“Where’s that tree you can drive through?” According to park rangers, this is the single most frequently asked question in California’s national parks. I asked that very question myself on our road trip in the golden state a few years ago, although we never did up finding a drive-thru tree. Of all the cheesy tourist photo opportunities out there, the giant Redwood passageways is one of the few that does it for me. And until I can strike it off my bucket list, these photos will continue to fascinate me…
So how long have people been driving through these trees anyway? The first known drive-through tree was cut in 1881 by a stagecoach company. Located in Mariposa Grove, the giant Sequoia was part of the Yosemite National Park, but that didn’t really seem to stop anyone from carving a great big hole through it.
The 375 foot tall Wawona Tunnel Tree quickly became world-famous and one of the most popular attractions in California. Tourists were charged to drive through and the stagecoach company made such a profit on souvenirs such as penknives crafted from the tree’s old core, that they decided to make a hole through another nearby tree in 1895.
The California Tree, a fire-damaged Sequoia still survives as a walk-through tree today after rangers realigned the road in the 1930s, but the famous Wawona sadly tree fell in 1969.
RIP to the most perfect photo op there ever was for showing off your new ride.
All of the remaining drive-thru trees are now privately owned tourist attractions, including the Chandelier Tree in Mendocino County, operated by the Underwood Family since 1922.
Avenue of the Giants features three trees in Northern California that visitors can drive through for a fee of $5 or more. The Shrine Drive-Thru tree has a natural opening that was created by fire centuries ago, large enough for full sized autos and pickups to drive through. These trees are able to stay alive with so much of their hearts cut out because they have shallow root systems that spread out for up to 250 feet from the base, entwine with neighboring trees, adding to its stability. As long as the bark and cambian layers are intact, which is where the growth of the tree takes places, they can continue to age for hundreds of years.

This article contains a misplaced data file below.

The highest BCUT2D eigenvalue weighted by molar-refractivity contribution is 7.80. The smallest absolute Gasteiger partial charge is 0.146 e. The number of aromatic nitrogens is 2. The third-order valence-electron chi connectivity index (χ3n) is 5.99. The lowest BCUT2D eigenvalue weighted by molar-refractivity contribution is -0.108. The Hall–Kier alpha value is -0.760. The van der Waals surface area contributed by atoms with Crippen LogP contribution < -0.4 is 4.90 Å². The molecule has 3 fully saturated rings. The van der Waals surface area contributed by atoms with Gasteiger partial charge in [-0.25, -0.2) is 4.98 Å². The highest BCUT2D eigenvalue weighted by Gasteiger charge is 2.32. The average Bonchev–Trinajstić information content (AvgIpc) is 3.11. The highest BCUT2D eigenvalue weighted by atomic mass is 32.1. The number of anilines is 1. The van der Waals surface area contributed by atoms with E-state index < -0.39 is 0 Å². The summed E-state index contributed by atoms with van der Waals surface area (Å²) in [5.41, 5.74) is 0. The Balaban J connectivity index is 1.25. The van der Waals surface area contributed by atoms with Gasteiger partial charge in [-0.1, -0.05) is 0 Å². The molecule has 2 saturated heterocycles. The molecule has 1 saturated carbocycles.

But of course when these giants do finally buckle, they make pretty impressive sights. The fallen Tunnel Log of Sequoia National Park came into being after an unnamed giant sequoia fell across the Crescent Meadow Road in late 1937 as a result of natural causes. The following summer, a tunnel was cut through the fallen log as a visitor attraction, still in use today.
Other Redwood Attractions…
In the 1930s, the Ripley’s Believe-it-or-Not guide to the bizarre, named it the “tallest one room house in the world”. Located in Lilley Redwood Park on the Redwood Highway, it was burned out completely hollow in a forest fire about 300 years ago, and still living and perfectly healthy. You can still see the charcoal inside of the tree from the forest fire, and it’s burned out as high as a five-story building inside.
Despite being called the Tree House “the tallest one-room house in the world,” no one ever “lived” in the tree house. It started out as a tourist donut shop.
There are several more tourist traps to find just like it, and after the first couple, I get the feeling the novelty starts to wear off quite quickly!